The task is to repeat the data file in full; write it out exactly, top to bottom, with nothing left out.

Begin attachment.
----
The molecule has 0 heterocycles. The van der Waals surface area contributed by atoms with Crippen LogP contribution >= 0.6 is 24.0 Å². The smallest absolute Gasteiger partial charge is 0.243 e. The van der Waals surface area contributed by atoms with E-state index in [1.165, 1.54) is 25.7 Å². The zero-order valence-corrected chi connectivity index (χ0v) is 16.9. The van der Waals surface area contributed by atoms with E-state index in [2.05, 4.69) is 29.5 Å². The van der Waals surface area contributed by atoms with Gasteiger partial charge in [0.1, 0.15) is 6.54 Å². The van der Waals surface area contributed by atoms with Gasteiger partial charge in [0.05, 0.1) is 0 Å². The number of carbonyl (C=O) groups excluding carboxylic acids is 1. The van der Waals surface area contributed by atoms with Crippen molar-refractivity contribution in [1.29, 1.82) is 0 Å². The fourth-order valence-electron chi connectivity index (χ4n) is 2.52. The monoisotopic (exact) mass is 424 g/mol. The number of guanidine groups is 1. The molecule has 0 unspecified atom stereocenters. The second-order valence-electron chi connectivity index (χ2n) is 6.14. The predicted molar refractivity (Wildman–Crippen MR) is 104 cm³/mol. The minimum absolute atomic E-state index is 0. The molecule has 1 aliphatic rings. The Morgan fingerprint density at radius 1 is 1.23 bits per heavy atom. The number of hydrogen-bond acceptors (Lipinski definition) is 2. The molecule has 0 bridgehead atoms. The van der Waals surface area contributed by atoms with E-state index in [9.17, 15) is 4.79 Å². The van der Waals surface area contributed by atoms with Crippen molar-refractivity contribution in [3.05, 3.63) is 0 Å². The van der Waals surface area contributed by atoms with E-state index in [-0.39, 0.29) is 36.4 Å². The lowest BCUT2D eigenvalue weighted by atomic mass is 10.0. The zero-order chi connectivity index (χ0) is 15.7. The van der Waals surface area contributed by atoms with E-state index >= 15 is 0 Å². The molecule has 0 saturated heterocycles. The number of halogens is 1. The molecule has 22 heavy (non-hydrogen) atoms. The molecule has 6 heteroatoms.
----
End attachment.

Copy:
The molecule has 0 heterocycles. The van der Waals surface area contributed by atoms with Crippen LogP contribution >= 0.6 is 24.0 Å². The smallest absolute Gasteiger partial charge is 0.243 e. The van der Waals surface area contributed by atoms with E-state index in [1.165, 1.54) is 25.7 Å². The zero-order valence-corrected chi connectivity index (χ0v) is 16.9. The van der Waals surface area contributed by atoms with E-state index in [2.05, 4.69) is 29.5 Å². The van der Waals surface area contributed by atoms with Gasteiger partial charge in [0.1, 0.15) is 6.54 Å². The van der Waals surface area contributed by atoms with Gasteiger partial charge in [0.05, 0.1) is 0 Å². The number of carbonyl (C=O) groups excluding carboxylic acids is 1. The van der Waals surface area contributed by atoms with Crippen molar-refractivity contribution in [1.29, 1.82) is 0 Å². The fourth-order valence-electron chi connectivity index (χ4n) is 2.52. The monoisotopic (exact) mass is 424 g/mol. The number of guanidine groups is 1. The molecule has 0 unspecified atom stereocenters. The second-order valence-electron chi connectivity index (χ2n) is 6.14. The predicted molar refractivity (Wildman–Crippen MR) is 104 cm³/mol. The minimum absolute atomic E-state index is 0. The molecule has 1 aliphatic rings. The Morgan fingerprint density at radius 1 is 1.23 bits per heavy atom. The number of hydrogen-bond acceptors (Lipinski definition) is 2. The molecule has 0 bridgehead atoms. The van der Waals surface area contributed by atoms with E-state index in [9.17, 15) is 4.79 Å². The van der Waals surface area contributed by atoms with Crippen molar-refractivity contribution in [3.05, 3.63) is 0 Å². The van der Waals surface area contributed by atoms with E-state index in [-0.39, 0.29) is 36.4 Å². The lowest BCUT2D eigenvalue weighted by atomic mass is 10.0. The zero-order chi connectivity index (χ0) is 15.7. The van der Waals surface area contributed by atoms with E-state index >= 15 is 0 Å². The molecule has 0 saturated heterocycles. The number of halogens is 1. The molecule has 22 heavy (non-hydrogen) atoms. The molecule has 6 heteroatoms.